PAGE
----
This is not about James Bond. There is little I can add to cricket connections of James Bond or Ian Fleming after Arunabha Sengupta’s wonderful piece. While the movies are not filled with references (there are exceptions: for example, Bond compares Hugo Drax to Jack Hobbs in Moonraker), but the blockbuster movies on the most iconic spy in fiction typically stay away from the greatest sport ever created. America is not the greatest market for cricket, you see.
Of course, the books never shy away from cricket. It was only expected, for cricket ran in the Fleming blood. Ian’s nephew Matthew Fleming led Kent and played ODIs for England: why do you think The Spy Who Loved Me mentions Kent County Cricket Ground otherwise?
Oh, and Matthew’s great-grandfather Charles Leslie played Test cricket as well, while Charles’s son John played for Oxford. Interestingly, The Spy Who Loved Me featured Derek Mallaby, who played cricket for Oxford as well. There may be a connection there as well.
But this is not about James Bond. This is not about the Malden Wanderers cricketer called James A Bond, either. Neither is this about Ian Douglas Keith Fleming, a Demerara-born who played 5 matches for Kent (again Kent?) in the mid-1930s.
This is not even about Ashish Nehra, the ageless wonder from Delhi who has been around since time immortal, steaming in with new ball in hand for India. Nehra-ji (it is blasphemous to refer to him without the ‘ji’ these days) is India’s newfound cult hero, a man who does not seem to lose pace, energy, or fervour. Legends have retired, governments have fallen and countries have been created, but Nehra-ji has outlasted them all.
No, this is about a dismissal, in a cold, wet morning in Hamilton. The Test is a much-remembered one. India had lost the first Test at Wellington by 10 wickets. The pitch was so green that Daniel Vettori did not get a single over. Shane Bond, Daryl Tuffey, and Jacob Oram ran rolled India over for 161 and 121, while Mark Richardson batted for almost seven hours for a gritty 89.
Hamilton was no different. Things became worse when rain washed out Day One in entirety and a reasonable part of the second day. Tuffey scythed through India with a lethal spell: he conceded a run off the 40th ball he bowled, and at one stage his figures read 7.5-6-5-4. India, after being 40 for 5, had somehow reached 92 for 8 at stumps.
What they will tell you
India were bowled out for 99, Bond and Tuffey taking 4 wickets apiece. A superb response came from Zaheer Khan, whose 5 for 29 helped India skittle out New Zealand for 94 later in the day. It was the first time in history that both first innings in a Test ended in two-digit scores.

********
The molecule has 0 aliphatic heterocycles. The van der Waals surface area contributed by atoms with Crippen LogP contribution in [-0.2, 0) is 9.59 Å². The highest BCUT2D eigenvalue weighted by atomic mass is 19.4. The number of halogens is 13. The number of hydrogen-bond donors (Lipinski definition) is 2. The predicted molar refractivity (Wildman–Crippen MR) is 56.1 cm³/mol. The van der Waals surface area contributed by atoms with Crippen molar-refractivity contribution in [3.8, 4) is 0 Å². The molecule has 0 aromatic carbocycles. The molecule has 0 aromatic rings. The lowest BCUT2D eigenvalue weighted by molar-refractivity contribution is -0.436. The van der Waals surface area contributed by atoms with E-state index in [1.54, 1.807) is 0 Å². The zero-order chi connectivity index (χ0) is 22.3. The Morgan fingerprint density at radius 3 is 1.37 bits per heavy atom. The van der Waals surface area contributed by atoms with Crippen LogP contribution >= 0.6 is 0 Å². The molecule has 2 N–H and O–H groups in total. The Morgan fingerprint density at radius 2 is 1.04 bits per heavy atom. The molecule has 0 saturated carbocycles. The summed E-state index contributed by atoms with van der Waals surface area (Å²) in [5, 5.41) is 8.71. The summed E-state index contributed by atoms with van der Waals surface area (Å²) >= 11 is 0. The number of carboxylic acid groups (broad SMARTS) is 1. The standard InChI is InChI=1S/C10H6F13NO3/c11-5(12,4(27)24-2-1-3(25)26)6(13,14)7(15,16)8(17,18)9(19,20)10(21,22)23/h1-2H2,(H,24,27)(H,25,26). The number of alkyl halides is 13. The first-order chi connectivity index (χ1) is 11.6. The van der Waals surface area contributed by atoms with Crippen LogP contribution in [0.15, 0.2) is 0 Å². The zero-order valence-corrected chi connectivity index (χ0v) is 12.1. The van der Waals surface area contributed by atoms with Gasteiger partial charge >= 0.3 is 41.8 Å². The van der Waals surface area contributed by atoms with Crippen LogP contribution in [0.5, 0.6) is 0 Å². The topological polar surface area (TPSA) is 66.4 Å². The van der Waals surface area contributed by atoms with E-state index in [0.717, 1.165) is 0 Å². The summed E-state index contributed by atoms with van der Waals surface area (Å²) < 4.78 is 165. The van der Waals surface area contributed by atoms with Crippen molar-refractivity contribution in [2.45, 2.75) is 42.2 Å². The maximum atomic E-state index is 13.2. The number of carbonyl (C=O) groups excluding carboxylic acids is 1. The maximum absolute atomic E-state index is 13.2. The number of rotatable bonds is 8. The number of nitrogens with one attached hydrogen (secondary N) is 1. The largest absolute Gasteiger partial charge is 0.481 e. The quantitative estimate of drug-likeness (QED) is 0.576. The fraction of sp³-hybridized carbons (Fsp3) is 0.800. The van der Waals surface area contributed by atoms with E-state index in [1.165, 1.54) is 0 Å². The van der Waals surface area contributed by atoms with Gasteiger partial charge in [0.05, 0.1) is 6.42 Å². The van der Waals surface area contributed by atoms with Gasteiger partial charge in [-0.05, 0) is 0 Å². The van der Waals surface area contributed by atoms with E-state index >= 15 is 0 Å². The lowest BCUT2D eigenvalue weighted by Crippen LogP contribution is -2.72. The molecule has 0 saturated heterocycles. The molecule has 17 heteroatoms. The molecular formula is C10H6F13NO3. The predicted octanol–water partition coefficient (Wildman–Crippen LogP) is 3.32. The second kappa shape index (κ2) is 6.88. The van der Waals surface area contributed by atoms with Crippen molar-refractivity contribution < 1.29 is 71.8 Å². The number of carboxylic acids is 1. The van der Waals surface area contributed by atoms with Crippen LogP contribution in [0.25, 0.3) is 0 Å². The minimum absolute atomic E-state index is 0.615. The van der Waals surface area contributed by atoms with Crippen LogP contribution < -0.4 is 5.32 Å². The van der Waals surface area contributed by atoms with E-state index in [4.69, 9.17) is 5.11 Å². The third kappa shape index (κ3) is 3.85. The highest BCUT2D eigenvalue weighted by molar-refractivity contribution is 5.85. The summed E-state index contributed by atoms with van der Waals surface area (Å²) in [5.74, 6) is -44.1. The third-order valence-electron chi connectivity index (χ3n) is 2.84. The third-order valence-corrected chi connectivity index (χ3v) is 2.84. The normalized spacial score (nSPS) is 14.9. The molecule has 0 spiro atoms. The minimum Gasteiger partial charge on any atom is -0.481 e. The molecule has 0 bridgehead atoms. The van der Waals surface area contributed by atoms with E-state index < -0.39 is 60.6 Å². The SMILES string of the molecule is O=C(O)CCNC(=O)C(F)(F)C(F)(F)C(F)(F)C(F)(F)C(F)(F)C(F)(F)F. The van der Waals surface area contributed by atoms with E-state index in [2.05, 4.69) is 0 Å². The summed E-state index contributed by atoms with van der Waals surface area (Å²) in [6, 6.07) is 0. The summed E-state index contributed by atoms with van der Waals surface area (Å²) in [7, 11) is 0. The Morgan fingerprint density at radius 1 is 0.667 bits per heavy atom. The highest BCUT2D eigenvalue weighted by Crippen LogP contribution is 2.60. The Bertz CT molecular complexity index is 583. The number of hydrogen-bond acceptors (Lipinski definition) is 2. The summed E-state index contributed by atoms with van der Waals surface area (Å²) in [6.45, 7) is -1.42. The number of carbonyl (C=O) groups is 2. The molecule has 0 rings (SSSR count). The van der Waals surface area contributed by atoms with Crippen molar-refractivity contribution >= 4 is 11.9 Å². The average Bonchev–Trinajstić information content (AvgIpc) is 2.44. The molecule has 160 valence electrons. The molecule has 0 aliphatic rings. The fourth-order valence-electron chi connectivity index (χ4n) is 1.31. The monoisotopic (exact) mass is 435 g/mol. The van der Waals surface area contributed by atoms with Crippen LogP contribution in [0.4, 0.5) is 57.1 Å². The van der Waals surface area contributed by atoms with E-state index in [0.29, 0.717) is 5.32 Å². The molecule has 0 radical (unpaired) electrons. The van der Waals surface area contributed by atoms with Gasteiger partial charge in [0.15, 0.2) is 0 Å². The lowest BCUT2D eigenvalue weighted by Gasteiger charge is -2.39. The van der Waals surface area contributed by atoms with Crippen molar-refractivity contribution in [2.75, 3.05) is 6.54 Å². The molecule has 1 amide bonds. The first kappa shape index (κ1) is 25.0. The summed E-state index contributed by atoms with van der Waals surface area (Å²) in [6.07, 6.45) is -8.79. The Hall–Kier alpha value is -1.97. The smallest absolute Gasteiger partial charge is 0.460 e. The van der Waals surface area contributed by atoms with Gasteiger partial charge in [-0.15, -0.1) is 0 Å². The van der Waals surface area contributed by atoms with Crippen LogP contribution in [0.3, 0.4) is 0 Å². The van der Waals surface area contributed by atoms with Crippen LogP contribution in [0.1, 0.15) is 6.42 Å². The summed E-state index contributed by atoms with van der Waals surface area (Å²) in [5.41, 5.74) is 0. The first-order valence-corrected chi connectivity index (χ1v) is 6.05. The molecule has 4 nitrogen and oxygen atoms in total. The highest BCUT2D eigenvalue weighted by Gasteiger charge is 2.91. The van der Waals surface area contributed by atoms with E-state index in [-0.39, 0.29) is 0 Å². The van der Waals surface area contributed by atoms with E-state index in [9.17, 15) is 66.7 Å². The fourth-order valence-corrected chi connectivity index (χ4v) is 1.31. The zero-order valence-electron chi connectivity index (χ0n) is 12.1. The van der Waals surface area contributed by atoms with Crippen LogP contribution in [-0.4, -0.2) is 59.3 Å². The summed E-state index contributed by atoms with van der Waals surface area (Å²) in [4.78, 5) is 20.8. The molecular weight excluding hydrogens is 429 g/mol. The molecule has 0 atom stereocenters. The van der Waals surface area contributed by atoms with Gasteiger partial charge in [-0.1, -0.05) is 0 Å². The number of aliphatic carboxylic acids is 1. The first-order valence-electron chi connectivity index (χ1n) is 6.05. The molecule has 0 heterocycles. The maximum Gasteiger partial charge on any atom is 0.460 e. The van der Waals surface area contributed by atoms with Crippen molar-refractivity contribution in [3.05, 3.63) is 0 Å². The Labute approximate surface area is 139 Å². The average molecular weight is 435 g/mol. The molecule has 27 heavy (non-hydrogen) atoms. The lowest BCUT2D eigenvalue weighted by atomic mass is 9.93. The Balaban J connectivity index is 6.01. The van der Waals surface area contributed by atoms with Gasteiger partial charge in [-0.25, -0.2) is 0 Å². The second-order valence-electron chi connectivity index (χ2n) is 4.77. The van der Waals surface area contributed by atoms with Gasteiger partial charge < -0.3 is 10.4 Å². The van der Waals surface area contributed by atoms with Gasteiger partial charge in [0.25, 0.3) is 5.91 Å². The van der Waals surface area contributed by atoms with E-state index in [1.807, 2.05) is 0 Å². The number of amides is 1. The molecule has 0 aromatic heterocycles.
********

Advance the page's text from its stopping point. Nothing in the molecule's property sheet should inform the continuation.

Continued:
Tuffey and Oram then bowled out India for 154. India had reached 57 for 2 at one stage, Rahul Dravid scoring 39 and Sachin Tendulkar 32. Virender Sehwag blasted an 18-ball 25 from No. 7, but that was it. No, Vettori did not bowl here as well.
When New Zealand came out in pursuit of 160, it was only the second time in history that all four innings featured in a single day’s play. Richardson made sure nothing went wrong that evening, and though Nehra reduced New Zealand to 105 for 5, Oram and wicketkeeper Robbie Hart ensured a 4-wicket victory.
What they will not tell you
The moment came earlier on Day Three, the day when records tumbled. India resumed the day on 92 for 8, as mentioned above. Nehra stole a single before Parthiv Patel edged Oram to Hart. Tinu Yohannan walked out to join Nehra, and kept out the two remaining balls.
Bond charged in. He had already claimed 3 for 33 including Sehwag and VVS Laxman. What chance did Nehra (yet to become Nehra-ji) have?
But since this was Nehra, not everything went as per expectation. He casually tonked Bond into the stands over square-leg, just like that. Nehra moved on to 7 off 3 balls.
A fuming Bond went up to his mark. The next ball was pitched on off. To his credit, Nehra brought his bat down as fast as he could, but the ball took the outside edge; and Stephen Fleming took a low, tumbling catch to his left at first slip.
And as Nehra walked back, the scorecard (if we assume three-digit entries, of course), read
NEHRA c FLEMING b BOND 007
And cricket paid the perfect homage to a legend. It was only obvious that at some point of time Nehra would go on to become Nehra-ji.
India 99 (Shane Bond 4 for 39, Daryl Tuffey 4 for 12) and 154 (Daryl Tuffey 4 for 41, Jacob Oram 4 for 41) lost to New Zealand 94 (Zaheer Khan 5 for 29) and 160 for 6 (Ashish Nehra 3 for 34) by 6 wickets.
Man of the Match: Daryl Tuffey.